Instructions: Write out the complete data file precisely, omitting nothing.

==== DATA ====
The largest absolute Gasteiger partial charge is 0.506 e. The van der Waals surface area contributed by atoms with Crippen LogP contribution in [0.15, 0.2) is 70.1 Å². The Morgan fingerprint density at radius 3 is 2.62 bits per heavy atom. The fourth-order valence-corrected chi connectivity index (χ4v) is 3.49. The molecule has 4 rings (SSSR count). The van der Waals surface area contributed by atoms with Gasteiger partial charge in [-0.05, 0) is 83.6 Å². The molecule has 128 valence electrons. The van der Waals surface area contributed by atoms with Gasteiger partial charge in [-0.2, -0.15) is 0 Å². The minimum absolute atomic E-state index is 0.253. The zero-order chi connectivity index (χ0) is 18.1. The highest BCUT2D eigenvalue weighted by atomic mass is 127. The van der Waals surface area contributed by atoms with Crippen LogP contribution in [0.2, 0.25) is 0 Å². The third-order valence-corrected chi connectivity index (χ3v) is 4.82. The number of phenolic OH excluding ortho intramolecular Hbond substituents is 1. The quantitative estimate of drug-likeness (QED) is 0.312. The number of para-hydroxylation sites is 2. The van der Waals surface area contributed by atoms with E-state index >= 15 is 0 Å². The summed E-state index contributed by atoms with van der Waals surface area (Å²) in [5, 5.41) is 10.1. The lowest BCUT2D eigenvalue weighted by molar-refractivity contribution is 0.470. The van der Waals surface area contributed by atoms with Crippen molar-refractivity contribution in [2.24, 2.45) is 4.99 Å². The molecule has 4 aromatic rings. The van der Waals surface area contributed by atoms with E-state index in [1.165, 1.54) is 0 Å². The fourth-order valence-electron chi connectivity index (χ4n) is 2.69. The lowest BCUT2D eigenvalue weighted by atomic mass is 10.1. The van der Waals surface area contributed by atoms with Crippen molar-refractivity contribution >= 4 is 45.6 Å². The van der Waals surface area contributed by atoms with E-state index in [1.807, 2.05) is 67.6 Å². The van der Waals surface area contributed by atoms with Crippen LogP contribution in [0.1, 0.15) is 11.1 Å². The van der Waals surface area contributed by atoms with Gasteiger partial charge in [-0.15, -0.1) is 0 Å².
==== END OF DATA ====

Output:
The largest absolute Gasteiger partial charge is 0.506 e. The van der Waals surface area contributed by atoms with Crippen LogP contribution in [0.15, 0.2) is 70.1 Å². The Morgan fingerprint density at radius 3 is 2.62 bits per heavy atom. The fourth-order valence-corrected chi connectivity index (χ4v) is 3.49. The molecule has 4 rings (SSSR count). The van der Waals surface area contributed by atoms with Gasteiger partial charge in [-0.05, 0) is 83.6 Å². The molecule has 128 valence electrons. The van der Waals surface area contributed by atoms with Gasteiger partial charge in [-0.2, -0.15) is 0 Å². The minimum absolute atomic E-state index is 0.253. The zero-order chi connectivity index (χ0) is 18.1. The highest BCUT2D eigenvalue weighted by atomic mass is 127. The van der Waals surface area contributed by atoms with Crippen LogP contribution in [0.2, 0.25) is 0 Å². The third-order valence-corrected chi connectivity index (χ3v) is 4.82. The number of phenolic OH excluding ortho intramolecular Hbond substituents is 1. The quantitative estimate of drug-likeness (QED) is 0.312. The number of para-hydroxylation sites is 2. The van der Waals surface area contributed by atoms with E-state index >= 15 is 0 Å². The summed E-state index contributed by atoms with van der Waals surface area (Å²) in [5, 5.41) is 10.1. The lowest BCUT2D eigenvalue weighted by molar-refractivity contribution is 0.470. The van der Waals surface area contributed by atoms with Crippen molar-refractivity contribution in [2.24, 2.45) is 4.99 Å². The molecule has 4 aromatic rings. The van der Waals surface area contributed by atoms with E-state index in [1.165, 1.54) is 0 Å². The fourth-order valence-electron chi connectivity index (χ4n) is 2.69. The lowest BCUT2D eigenvalue weighted by atomic mass is 10.1. The van der Waals surface area contributed by atoms with Crippen molar-refractivity contribution >= 4 is 45.6 Å². The van der Waals surface area contributed by atoms with E-state index in [1.807, 2.05) is 67.6 Å². The van der Waals surface area contributed by atoms with Crippen LogP contribution in [0.1, 0.15) is 11.1 Å². The van der Waals surface area contributed by atoms with Gasteiger partial charge in [-0.15, -0.1) is 0 Å².